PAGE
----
Five things for pharma marketers to know: Wednesday, February 18

The Actavis brand will be used in specific regions after the Allergan acquistion
The Actavis brand will be used in specific regions after the Allergan acquistion

Pharma is failing to stick to its own marketing rules in the UK and Sweden. PMLive reports researchers at Sweden's University of Lund assessed marketing complaints and rulings between 2004 and 2012 and found companies ran afoul of industry-established marketing rules at least once a week in each country. Researchers said misleading promotions made up the majority of the violations. PMLive said the researchers also found repeat offenders, including Pfizer, Bayer, GSK and Novartis.

Actavis plans to fold itself under the Allergan brand name once the $66-billion acquisition process is finalized. “The Allergan name has represented innovation in branded pharmaceuticals, a commitment to bringing the best medicine to life and a strong partnership with physicians. Actavis CEO Brent Saunders said in a statement that new firm will still use the Actavis name in some regions “and for select product portfolios.”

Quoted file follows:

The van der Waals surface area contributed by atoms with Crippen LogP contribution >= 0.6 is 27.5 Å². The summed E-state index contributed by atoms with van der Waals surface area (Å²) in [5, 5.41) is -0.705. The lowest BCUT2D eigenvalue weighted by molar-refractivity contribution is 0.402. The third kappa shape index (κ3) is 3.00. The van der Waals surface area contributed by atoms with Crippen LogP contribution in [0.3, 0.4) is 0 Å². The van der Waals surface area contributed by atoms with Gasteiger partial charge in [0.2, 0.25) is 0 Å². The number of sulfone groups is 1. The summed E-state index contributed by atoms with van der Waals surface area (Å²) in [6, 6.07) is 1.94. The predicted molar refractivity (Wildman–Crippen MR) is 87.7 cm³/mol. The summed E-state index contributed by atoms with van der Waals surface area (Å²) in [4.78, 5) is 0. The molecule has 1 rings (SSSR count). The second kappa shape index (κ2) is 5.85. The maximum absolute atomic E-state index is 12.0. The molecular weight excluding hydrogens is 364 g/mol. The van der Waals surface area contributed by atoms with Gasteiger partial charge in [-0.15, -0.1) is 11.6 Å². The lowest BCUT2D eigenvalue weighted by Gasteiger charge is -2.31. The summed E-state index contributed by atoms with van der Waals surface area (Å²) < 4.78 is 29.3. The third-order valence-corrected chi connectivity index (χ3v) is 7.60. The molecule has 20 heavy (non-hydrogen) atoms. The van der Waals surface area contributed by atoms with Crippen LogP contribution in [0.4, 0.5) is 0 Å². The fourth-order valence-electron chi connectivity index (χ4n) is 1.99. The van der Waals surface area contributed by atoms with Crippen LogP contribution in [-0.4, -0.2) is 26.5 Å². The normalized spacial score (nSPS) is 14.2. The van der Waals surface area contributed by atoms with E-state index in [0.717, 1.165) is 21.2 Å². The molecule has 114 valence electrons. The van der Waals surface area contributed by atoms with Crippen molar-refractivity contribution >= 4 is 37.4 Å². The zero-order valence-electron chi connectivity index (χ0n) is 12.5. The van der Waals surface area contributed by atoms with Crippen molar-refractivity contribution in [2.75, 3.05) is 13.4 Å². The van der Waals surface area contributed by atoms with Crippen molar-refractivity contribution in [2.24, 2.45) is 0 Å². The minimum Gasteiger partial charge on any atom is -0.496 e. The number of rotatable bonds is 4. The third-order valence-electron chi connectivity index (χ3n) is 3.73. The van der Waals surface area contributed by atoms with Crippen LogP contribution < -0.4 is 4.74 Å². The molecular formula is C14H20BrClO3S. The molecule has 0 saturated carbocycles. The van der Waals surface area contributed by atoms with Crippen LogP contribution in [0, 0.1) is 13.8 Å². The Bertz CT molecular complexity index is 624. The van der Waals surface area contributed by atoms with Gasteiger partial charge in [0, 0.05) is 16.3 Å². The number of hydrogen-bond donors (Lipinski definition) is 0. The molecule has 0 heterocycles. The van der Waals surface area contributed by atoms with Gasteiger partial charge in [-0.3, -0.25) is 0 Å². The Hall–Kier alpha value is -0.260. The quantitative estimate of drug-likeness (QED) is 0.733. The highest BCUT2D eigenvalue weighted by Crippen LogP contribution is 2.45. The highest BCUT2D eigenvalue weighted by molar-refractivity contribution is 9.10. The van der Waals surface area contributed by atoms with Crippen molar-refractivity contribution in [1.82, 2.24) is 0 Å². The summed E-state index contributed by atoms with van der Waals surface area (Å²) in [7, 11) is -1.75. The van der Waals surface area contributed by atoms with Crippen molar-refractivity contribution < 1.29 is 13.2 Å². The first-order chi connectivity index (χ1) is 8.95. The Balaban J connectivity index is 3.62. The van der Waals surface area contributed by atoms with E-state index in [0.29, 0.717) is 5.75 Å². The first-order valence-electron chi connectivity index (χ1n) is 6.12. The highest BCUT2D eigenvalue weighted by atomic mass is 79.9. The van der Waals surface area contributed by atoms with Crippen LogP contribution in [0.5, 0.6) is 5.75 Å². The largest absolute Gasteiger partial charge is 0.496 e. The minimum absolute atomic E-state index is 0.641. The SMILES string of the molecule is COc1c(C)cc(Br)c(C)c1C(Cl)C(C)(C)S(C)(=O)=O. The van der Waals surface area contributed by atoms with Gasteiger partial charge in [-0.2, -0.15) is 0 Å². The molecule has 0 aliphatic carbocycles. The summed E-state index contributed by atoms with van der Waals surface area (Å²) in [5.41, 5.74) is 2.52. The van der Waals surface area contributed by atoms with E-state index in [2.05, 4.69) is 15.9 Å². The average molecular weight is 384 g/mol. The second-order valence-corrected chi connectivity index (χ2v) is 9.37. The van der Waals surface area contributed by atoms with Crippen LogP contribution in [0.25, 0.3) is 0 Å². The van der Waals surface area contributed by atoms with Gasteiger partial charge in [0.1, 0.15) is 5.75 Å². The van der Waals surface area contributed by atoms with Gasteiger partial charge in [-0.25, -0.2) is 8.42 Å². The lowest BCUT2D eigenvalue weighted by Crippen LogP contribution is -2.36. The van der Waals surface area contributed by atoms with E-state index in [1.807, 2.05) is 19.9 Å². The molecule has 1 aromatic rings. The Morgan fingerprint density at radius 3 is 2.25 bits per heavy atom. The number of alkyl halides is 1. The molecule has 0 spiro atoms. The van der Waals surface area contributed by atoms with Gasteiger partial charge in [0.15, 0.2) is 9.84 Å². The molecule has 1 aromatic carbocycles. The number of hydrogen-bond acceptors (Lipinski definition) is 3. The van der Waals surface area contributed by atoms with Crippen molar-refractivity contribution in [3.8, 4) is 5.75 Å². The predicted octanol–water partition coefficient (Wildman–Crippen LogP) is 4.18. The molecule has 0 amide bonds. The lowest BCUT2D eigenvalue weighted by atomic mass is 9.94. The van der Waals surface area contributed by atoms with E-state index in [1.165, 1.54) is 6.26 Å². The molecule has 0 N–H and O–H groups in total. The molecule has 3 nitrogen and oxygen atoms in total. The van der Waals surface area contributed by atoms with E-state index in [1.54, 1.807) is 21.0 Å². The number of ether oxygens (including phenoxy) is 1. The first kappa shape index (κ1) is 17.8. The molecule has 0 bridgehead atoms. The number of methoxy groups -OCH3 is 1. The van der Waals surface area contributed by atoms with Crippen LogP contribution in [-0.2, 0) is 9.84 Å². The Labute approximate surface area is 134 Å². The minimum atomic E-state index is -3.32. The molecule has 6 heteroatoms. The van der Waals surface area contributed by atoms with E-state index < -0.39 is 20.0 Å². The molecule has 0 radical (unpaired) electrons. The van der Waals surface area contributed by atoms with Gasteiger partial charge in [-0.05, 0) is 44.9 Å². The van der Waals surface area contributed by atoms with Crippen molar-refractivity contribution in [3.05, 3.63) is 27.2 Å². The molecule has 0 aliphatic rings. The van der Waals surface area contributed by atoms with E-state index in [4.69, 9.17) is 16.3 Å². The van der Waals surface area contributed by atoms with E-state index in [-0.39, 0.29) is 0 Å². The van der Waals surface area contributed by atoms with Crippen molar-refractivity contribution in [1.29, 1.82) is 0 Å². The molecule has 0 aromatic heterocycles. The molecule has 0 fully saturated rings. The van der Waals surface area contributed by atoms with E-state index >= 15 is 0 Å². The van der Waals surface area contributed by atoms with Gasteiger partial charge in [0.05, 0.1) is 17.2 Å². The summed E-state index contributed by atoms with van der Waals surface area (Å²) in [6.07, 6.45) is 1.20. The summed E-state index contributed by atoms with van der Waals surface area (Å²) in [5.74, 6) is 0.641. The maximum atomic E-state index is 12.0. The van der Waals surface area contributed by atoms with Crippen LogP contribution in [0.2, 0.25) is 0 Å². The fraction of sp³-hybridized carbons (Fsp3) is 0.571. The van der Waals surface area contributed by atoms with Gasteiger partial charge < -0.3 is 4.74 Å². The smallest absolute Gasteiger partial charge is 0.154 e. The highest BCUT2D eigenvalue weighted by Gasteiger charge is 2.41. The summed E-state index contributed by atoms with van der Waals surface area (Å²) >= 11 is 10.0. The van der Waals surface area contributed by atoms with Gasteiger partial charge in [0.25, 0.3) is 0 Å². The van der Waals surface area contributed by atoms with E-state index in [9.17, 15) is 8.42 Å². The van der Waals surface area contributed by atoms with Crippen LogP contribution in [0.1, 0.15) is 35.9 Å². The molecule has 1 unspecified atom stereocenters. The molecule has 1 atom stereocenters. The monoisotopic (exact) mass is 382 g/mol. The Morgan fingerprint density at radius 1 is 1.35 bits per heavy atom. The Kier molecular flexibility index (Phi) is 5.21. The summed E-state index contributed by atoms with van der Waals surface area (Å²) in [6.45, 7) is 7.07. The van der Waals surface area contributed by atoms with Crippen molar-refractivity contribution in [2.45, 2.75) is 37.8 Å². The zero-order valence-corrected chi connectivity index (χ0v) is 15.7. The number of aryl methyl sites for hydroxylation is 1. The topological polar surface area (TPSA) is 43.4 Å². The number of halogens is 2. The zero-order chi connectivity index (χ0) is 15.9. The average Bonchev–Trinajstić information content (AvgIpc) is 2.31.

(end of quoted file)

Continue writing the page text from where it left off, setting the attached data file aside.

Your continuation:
Sanofi has teamed up with Dutch biotech Lead Pharma in an autoimmune disease collaboration. The duo will focus on nuclear hormone receptors called ROR gamma t. This focus will allow the two to explore treatments for conditions including rheumatoid arthritis, psoriasis and inflammatory bowel disease.

Gilead's HIV medication Truvada has the potential to blanket the infected and pre-infected market, but Gilead is not putting financial power behind its approved prophylactic use. Bloomberg reports that this is despite the drug's ability to protect against infection 92% of the time if taken as a daily preventative measure. Gilead explains that the preventive measure isn't a money maker, but Bloomberg notes that the drug company has focused its sales pitch on specialists as opposed to primary care physicians — a group that generally sees healthy people.

Scientists at Canada's Centre for Addiction and Mental Health may have identified a new way to attack multiple sclerosis. Lead researcher Fang Liu said in a statement that the research team has identified a new target that could stop nerve damage related to the brain transmitter glutamate. Liu's team developed a peptide that has been shown to improve motor function and reduce neuron death.


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